My vision for the CMSA is titled CMSA Agenda 2022: Educate, Innovate, Impact. I am calling for a dynamic organisation that harnesses the excellence of all its members and stakeholders. With others, I plan together to lead a CMSA that is responsive and creates value for its profession, health system and society.

We will ensure that our environment is kind, friendly and conducive to excellence. We also plan to continue our work in providing the health system with specialists or diplomates examined according to the best standards so that this cadre of professionals will be better able to respond to our burden of disease and complex health system challenges.

To ensure that we’re at the cutting edge of advancements in innovation and technology, we will collaborate with colleagues around the world, while also ensuring that we respond to our needs in South Africa. We have a well-respected, credible brand and we aim to be part of the national discourse, and advance the health agenda.

What are your biggest concerns about health issues in Africa?

We’re dealing with complex health systems issues in Africa that demand an out-of-the-box problem-solving approach. As Africans, we need to be the custodians of our own narrative, and produce home-grown evidence to solve our health challenges and drive our policy agenda while working with others.

Health isn’t isolated from our development agenda; in fact, I’d argue that health is key to achieving the African developmental agenda, and therefore the African Agenda 2063. My concern is that we’re still working in silos – we have to come together as Africans and learn from one another.

For instance, we need to see more activity and dynamism from grass-roots organisations such as the African Federation of Public Health Associations; the African Federation of Emergency Medicine, which brings together people working in emergency medicine in Africa; the African Medical Association, which acts as a collective voice for physicians in Africa; and many others.

What is your role in tobacco control and your view on smoking?

I work regionally and internationally to advance the tobacco control agenda, which advocates for the implementation of the Framework Convention on Tobacco Control, a groundbreaking public health policy. I believe in a tobacco-free world because smoking is one of the major preventable risk factors, and I’ve seen first hand from my patients the benefits of quitting tobacco use. My PhD focus is on smoking-related health risk knowledge and understanding the reactions of South African adults to cigarette warning labels.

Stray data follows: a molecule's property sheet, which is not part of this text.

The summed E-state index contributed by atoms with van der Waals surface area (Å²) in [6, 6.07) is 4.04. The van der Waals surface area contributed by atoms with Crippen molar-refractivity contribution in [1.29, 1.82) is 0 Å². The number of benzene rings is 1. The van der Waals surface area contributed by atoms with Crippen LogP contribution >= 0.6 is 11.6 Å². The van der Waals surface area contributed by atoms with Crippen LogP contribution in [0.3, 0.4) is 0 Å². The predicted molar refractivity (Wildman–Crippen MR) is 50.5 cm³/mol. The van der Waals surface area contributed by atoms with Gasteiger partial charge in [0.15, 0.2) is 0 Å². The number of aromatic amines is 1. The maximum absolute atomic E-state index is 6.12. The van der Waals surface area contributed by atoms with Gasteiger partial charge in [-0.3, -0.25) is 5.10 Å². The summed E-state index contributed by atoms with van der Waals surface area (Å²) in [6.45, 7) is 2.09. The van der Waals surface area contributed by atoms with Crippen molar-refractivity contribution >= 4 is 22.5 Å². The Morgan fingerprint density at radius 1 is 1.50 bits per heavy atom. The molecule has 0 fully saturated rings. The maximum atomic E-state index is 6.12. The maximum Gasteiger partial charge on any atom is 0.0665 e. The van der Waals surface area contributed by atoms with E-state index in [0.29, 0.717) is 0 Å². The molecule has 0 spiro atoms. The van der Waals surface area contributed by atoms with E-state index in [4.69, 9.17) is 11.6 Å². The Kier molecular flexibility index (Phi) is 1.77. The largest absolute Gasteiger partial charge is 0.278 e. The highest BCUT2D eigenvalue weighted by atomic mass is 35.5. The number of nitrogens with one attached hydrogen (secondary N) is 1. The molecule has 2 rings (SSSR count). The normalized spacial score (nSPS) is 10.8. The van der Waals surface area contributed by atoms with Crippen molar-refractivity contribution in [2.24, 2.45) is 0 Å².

I was the first black woman and youngest president of the 17th World Conference on Tobacco or Health 2018, one of the largest policy conferences. I’m proud of the work achieved at the conference, particularly putting the youth and women agenda front and centre of the tobacco control discourse, and working closely with Action on Smoking and Health to sign the Cape Town declaration on human rights and a tobacco-free world. This was a historic declaration that reaffirmed the link between tobacco and human rights.

My current projects include working with the Centre for Tobacco Control in Africa – we’ve just finalised the African research strategy for tobacco control, which seeks to guide the research that’s needed to drive the tobacco control policy agenda in Africa.

What are your future plans?

As the executive director of Public Health Africa, I plan to work on this initiative to ensure that it grows into an organisation that contributes significantly to the health system in Africa.

I also plan to mentor more young people around the world and particularly at home to ensure that I groom the next generation of health leaders.

And finally to take a little break at the sea, unwind and recharge my batteries!

Copyright © University of Pretoria 2024. All rights reserved.

FAQ's Email Us Virtual Campus Share Cookie Preferences